• Book a reasonable and manageable schedule- Imagine walking into a new workplace on a busy day. You don’t know where anything is, you haven’t used any of the equipment before (X-ray machine, drip pumps, etc.), you have brand new colleagues and you are trying to build the clients’ trust. On top of all these stressors, you are booked back to back with consultations, some slots are double-booked and the nurses have been instructed to accept all walk-in clients as well. The result is that the very clients you are trying to impress are already disgruntled when they walk into the consult room due to the long wait times. Do not do this to your locums! Try to fight the temptation to force your locum to ‘earn their keep’. Yes, hourly locum rates are higher than those you pay your permanent vets, but the rates are a function of the nature of the job, which brings with it instability, poor job continuity and the challenges of adapting quickly to new situations. Over-booking an already stressed out professional is a great way to ensure they think twice about coming back for more shifts.
  • Support staff- Try to schedule experienced, senior nurses to work with locum vets wherever possible. Having to work with junior or inexperienced support staff can add to stress levels of the locum vets as well as that of the support staff.
  • Professional indemnity insurance- Consider opting for an insurance policy that covers contractors, or locums. Many full-time locums do have their own cover, but some vets that take the occasional locum shift may not. If your policy does not provide this cover, make this clear before the shift is booked so that potential locums can make an informed decision.
  • Case handover- Leave instructions for handover of tricky or critical cases, whether it’s to just leave detailed notes or to call the vet who will be on duty next before the end of the shift.
  • Case follow-up- Consider providing a follow up on more serious cases that your locum has been heavily involved in the care or work-up of. This should help them feel valued by the clinic and provide some of the continuity that is normally lacking in locum work.

A few more little things

  • Offer competitive rates- Remember, securing a locum may be the difference between having to close the clinic or an entire vet’s schedule for the day, and generating a reasonable day’s income. In Australia, locum vet hourly rates start at around $50 but experienced locums tend to charge upwards of $65/hour.
  • It’s all in the packaging- Train your permanent staff to refer to the locum vet when talking to clients as the doctor or vet who is covering for whichever vet is away. Many clients don’t understand what a locum is and may not realise that ‘the locum’ is actually a qualified and often experienced veterinarian.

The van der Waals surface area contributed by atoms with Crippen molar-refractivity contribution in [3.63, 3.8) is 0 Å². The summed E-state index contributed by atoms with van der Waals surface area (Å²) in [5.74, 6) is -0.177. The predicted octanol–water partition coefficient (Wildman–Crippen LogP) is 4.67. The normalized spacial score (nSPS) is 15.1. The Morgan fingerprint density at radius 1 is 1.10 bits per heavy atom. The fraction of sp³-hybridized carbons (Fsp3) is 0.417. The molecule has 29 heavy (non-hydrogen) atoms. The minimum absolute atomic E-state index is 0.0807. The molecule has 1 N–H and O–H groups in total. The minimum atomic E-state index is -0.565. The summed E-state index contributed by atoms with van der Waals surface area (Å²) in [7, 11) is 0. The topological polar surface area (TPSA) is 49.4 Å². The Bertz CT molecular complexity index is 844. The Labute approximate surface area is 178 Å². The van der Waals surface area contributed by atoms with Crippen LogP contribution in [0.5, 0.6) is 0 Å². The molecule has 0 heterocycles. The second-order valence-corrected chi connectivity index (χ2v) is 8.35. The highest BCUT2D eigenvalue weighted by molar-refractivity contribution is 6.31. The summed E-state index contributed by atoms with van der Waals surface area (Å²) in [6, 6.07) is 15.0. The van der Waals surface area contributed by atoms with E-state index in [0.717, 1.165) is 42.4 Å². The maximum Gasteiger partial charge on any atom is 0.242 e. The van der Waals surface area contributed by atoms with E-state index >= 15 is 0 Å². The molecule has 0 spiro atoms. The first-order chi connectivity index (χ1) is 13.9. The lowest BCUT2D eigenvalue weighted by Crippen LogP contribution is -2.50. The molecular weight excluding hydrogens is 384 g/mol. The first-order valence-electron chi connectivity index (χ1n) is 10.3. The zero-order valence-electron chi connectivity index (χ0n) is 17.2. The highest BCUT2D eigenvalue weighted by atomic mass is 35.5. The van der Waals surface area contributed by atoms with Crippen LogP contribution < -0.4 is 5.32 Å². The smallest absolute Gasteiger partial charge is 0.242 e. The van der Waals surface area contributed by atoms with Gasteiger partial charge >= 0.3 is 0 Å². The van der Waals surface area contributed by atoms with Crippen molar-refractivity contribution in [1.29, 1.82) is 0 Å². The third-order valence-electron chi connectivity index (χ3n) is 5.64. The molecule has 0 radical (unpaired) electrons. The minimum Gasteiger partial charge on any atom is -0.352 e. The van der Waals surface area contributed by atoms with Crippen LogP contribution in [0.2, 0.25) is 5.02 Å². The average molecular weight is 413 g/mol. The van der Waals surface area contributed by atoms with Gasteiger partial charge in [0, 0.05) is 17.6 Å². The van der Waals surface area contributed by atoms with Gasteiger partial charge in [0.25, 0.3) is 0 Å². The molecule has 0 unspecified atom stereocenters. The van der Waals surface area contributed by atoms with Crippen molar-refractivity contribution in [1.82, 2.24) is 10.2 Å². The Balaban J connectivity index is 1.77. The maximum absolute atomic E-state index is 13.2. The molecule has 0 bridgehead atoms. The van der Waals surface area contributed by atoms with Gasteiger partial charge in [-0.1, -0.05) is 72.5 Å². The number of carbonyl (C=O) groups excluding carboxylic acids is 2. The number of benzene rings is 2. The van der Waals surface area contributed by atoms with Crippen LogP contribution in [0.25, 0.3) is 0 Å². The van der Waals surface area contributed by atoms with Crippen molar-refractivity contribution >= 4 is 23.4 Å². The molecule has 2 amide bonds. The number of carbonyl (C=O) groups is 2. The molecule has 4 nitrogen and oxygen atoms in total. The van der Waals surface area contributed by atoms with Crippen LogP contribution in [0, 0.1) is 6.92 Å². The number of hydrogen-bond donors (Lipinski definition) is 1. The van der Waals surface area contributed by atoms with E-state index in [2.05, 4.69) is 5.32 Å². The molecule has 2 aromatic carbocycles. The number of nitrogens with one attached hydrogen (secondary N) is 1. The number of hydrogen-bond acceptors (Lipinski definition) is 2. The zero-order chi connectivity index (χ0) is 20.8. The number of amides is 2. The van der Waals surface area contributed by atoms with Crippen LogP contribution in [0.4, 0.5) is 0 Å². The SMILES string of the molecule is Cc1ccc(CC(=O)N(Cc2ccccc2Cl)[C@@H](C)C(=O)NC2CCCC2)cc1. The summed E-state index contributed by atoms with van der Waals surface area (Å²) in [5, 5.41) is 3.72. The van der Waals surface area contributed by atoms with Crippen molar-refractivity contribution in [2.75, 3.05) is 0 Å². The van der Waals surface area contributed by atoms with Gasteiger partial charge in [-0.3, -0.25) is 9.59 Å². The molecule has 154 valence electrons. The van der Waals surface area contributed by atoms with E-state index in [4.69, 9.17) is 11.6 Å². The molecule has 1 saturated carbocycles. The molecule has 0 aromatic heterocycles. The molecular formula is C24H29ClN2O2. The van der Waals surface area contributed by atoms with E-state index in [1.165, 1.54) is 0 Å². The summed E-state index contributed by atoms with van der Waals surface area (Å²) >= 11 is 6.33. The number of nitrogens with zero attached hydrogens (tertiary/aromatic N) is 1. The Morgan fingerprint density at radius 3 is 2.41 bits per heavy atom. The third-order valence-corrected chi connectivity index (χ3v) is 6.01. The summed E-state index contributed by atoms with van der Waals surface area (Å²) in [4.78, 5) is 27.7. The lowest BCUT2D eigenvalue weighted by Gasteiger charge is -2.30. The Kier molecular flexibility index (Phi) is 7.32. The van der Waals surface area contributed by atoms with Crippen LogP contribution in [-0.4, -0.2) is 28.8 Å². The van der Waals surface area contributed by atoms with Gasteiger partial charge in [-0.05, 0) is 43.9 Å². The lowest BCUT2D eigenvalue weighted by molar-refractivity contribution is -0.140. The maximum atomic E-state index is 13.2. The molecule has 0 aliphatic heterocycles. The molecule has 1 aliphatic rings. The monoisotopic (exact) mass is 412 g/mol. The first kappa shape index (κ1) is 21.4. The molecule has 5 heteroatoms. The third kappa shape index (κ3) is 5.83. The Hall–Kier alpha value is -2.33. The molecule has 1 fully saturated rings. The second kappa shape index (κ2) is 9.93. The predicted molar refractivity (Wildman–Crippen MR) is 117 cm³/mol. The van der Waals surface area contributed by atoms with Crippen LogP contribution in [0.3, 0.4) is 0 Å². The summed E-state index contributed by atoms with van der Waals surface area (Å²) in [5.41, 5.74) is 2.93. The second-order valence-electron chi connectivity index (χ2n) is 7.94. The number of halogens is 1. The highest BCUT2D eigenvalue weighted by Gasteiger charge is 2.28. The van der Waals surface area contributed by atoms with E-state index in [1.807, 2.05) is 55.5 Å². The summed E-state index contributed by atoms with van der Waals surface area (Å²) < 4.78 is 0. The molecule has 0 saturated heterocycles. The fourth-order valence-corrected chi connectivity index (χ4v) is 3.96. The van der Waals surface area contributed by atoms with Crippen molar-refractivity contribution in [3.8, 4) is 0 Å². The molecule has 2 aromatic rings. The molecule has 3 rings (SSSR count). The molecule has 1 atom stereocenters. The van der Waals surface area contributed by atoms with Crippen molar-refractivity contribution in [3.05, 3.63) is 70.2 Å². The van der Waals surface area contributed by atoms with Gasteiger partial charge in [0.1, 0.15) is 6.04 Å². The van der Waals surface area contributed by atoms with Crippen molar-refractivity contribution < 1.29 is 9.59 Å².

• Dress-code- If there is a particular uniform or scrub-top that you would like the consulting locum vet to wear, inform them of this before the shift and provide a clean, ironed uniform or scrub-top for them to wear during the shift.
  • Be kind- Resist the temptation to book difficult clients or complex cases that you or the permanent veterinarians try to avoid for the locum. If this must be done, take the time to call the locum prior to the shift and prepare them for the challenge.
  • Payment- Pay the locum in a timely manner.
  • One big family- If you have a long-term or regular locum, consider inviting them to the clinic end-of-year celebration. Not being part of a ‘work family’ can be the downside of long term locum work and including the locum this way can go a long way to helping them feel valued.

With some preparation and care, these are ways to not only retain good locum vets, but also to attract new locums. After all, the veterinary profession is a close-knit one and word gets around. While some vets may find a list of instructions to be too didactic, most will likely appreciate the guidance and care taken by their new employers. The guidance may also be useful for induction of new permanent staff.

Deepa Gopinath is a small animal veterinarian working in the pharmaceutical industry, as well as a freelance writer and social media content creator. In addition to her veterinary degree, she has completed her membership qualification in small animal surgery and and MBA through MGSM, Sydney.

Leave a Reply

Your email address will not be published. Required fields are marked *

This site uses Akismet to reduce spam. Learn how your comment data is processed.